MedEx sells medical equipment and supplies to various hospitals in the northeast. They are headquartered in Friendship, Maine, where they have a staff of 100 people. Approximately 30 salespeople with laptops are responsible for visiting local hospitals and taking orders.

These orders are taken using a custom-built client application. The client application collects the sales orders, and then the salesperson connects to headquarters to transmit the orders to a database located there.

Several executives located in the headquarters run large queries against the sales database in order to analyze sales information and perform growth projection. Also, purchasers run queries against the sales database in order to forecast future sales and generate orders for more products from suppliers.

List the factors in determining the requirements for the following groups:

  • Sales personnel

  • Executives

  • Purchasers

Answers to Exercise 2.3

  • Sales personnel: The sales staff will need dial-up connectivity from various locations in order to transmit their sales orders.

  • Executives: They will need large amounts of bandwidth in order to process their queries against the sales database.

  • Purchasers: They will need large amounts of bandwidth in order to process their queries against the sales database.

Exercise 2.4: Analyzing the Existing Disaster Recovery Strategy for Client Computers, Servers, and the Network

In this exercise you will analyze the disaster recovery strategies and plans implemented by a company in order to ensure that your network design accommodates them. In this exercise we'll use a fictitious company called NorthWind Publishing.

Estimated Time: 10 minutes

NorthWind is a publishing company located in New York. They have their headquarters there, which holds 300 people, a mainframe, and 20 servers. Two of the servers at the headquarters hold databases that are mission-critical to the operation of the business. They have a number of other satellite offices in other cities. These offices have between 5 and 50 employees. The larger offices have a server, but the smaller offices do not. Central company functions, such as HR and finance, are done at headquarters, and the company data is stored on the servers. The satellite offices have writers, graphic artists, and administrative employees who create the books, articles, and other various documents.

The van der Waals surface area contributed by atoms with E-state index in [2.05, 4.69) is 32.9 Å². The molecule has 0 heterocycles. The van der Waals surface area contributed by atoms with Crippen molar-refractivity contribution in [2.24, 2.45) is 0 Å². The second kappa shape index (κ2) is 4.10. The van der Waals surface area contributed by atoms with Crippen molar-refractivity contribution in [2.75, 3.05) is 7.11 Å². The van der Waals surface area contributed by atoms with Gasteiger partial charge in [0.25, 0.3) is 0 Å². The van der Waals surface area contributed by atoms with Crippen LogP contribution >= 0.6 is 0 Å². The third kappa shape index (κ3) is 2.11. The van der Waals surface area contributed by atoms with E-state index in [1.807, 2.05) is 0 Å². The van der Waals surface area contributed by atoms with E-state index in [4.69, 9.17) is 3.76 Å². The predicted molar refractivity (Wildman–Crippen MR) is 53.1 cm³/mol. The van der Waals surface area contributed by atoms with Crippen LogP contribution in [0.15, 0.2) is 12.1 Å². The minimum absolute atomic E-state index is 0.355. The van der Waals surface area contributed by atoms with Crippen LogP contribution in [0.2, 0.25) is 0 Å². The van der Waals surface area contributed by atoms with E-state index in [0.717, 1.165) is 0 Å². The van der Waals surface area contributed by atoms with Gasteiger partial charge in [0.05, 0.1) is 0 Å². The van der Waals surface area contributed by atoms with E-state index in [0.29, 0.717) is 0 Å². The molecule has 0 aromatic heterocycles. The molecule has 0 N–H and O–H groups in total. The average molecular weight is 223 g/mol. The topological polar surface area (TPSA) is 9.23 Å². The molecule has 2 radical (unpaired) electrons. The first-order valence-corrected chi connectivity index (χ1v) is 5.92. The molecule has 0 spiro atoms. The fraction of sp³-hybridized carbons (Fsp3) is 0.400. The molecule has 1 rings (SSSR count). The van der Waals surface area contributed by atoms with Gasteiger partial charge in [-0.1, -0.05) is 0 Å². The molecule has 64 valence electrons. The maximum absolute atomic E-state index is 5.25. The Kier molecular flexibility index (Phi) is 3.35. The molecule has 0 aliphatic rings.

Based on the preceding information, create a list of disaster recovery concerns.

Answers to Exercise 2.4

  • Are the servers at headquarters and the satellite offices being backed up?

  • Is there offsite storage for tape backups?

  • Is there hardware fault tolerance for the servers?

  • Is there failover capability for the mission-critical servers? Is the data on the server being replicated to another site?

  • In the offices without servers, are client computers being backed up? If so, where are those tapes stored?

Review Questions

  1. What components comprise the total user population for an organization?

  2. What is the purpose of the gap analysis?

  3. What are two typical network topology models?

  4. What is net available bandwidth?

  5. In what way does latency affect the performance of applications on a network?

  6. What are some areas you should consider when developing a security strategy for the network infrastructure?

  7. What are some of the typical wiring types used in today's network infrastructures?

  8. What is the function of a repeater?

  9. What is the purpose of an IP address?

  10. Why is it unwise to combine the deployment of a new application or an upgrade to an existing application with the implementation of a new network infrastructure design?

Exam Questions

The first five exam questions refer to the Case Study presented earlier in this chapter.

  1. Assuming that you decide to recommend a centralized approach to Dewey, Winnem, & Howe's network structure, what type of topology would you recommend?

    1. Hub and spoke

    2. Partially meshed

    3. Fully meshed

    4. Flat loop

  2. What impact does the outsourcing of computer support have on the size of the end-user community within the law firm?

    1. Outsourcing has no impact on the size of the end-user community.

    2. Outsourcing reduces the size of the end-user community.

    3. Outsourcing increases the size of the end-user community.

    4. Outsourcing helps maintain consistency and the size of the end-user community.

  3. What challenges are posed by Dewey, Winnem, & Howe's lack of centralized administration over TCP/IP address assignment in the remote offices?

    1. IP addresses might be duplicated.

    2. IP addresses might be assigned by a DHCP.

    3. Certain hosts won't need IP addresses.

    4. IP addresses may be assigned that are outside the scope of the company's IP addressing scheme.

  4. What issues surround Dewey, Winnem, & Howe's use of proprietary database applications?

    1. High MTTR

    2. High MBTF

    3. End-user access to database resources

    4. Network latency